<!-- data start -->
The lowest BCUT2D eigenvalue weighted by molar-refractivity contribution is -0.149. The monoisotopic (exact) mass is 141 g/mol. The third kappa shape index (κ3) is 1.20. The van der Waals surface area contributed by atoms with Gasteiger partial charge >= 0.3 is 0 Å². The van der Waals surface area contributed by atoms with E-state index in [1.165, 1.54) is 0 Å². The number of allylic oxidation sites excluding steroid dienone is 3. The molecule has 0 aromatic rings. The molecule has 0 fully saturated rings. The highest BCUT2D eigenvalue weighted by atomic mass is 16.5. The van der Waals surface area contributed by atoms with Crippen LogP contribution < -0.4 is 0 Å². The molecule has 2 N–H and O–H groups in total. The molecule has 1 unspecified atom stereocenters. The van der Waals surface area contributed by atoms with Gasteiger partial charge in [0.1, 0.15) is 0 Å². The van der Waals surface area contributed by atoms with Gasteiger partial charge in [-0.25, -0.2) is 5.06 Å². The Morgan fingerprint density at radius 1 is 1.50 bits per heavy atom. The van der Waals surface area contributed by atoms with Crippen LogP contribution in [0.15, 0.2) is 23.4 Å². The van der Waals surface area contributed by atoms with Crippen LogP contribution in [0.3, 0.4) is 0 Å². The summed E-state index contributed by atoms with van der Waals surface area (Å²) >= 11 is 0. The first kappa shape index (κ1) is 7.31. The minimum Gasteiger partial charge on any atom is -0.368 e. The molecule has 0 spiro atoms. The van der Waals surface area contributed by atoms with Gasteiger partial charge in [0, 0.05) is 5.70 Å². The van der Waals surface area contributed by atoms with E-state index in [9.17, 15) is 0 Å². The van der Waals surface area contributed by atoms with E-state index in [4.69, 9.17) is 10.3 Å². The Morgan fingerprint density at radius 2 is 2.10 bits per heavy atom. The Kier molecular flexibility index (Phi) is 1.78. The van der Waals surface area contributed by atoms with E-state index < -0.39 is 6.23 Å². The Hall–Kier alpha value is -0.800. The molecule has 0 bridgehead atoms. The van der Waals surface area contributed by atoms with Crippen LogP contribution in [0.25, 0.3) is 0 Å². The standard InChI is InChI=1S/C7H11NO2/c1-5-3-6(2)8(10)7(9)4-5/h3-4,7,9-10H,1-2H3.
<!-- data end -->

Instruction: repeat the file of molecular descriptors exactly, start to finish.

The lowest BCUT2D eigenvalue weighted by molar-refractivity contribution is -0.149. The monoisotopic (exact) mass is 141 g/mol. The third kappa shape index (κ3) is 1.20. The van der Waals surface area contributed by atoms with Gasteiger partial charge >= 0.3 is 0 Å². The van der Waals surface area contributed by atoms with E-state index in [1.165, 1.54) is 0 Å². The number of allylic oxidation sites excluding steroid dienone is 3. The molecule has 0 aromatic rings. The molecule has 0 fully saturated rings. The highest BCUT2D eigenvalue weighted by atomic mass is 16.5. The van der Waals surface area contributed by atoms with Crippen LogP contribution < -0.4 is 0 Å². The molecule has 2 N–H and O–H groups in total. The molecule has 1 unspecified atom stereocenters. The van der Waals surface area contributed by atoms with Gasteiger partial charge in [0.1, 0.15) is 0 Å². The van der Waals surface area contributed by atoms with Gasteiger partial charge in [-0.25, -0.2) is 5.06 Å². The Morgan fingerprint density at radius 1 is 1.50 bits per heavy atom. The van der Waals surface area contributed by atoms with Crippen LogP contribution in [0.15, 0.2) is 23.4 Å². The van der Waals surface area contributed by atoms with Crippen LogP contribution in [0.3, 0.4) is 0 Å². The summed E-state index contributed by atoms with van der Waals surface area (Å²) >= 11 is 0. The first kappa shape index (κ1) is 7.31. The minimum Gasteiger partial charge on any atom is -0.368 e. The molecule has 0 spiro atoms. The van der Waals surface area contributed by atoms with Gasteiger partial charge in [0, 0.05) is 5.70 Å². The van der Waals surface area contributed by atoms with E-state index in [9.17, 15) is 0 Å². The van der Waals surface area contributed by atoms with E-state index in [4.69, 9.17) is 10.3 Å². The Morgan fingerprint density at radius 2 is 2.10 bits per heavy atom. The Kier molecular flexibility index (Phi) is 1.78. The van der Waals surface area contributed by atoms with E-state index < -0.39 is 6.23 Å². The Hall–Kier alpha value is -0.800. The molecule has 0 bridgehead atoms. The van der Waals surface area contributed by atoms with Crippen LogP contribution in [0.25, 0.3) is 0 Å². The standard InChI is InChI=1S/C7H11NO2/c1-5-3-6(2)8(10)7(9)4-5/h3-4,7,9-10H,1-2H3.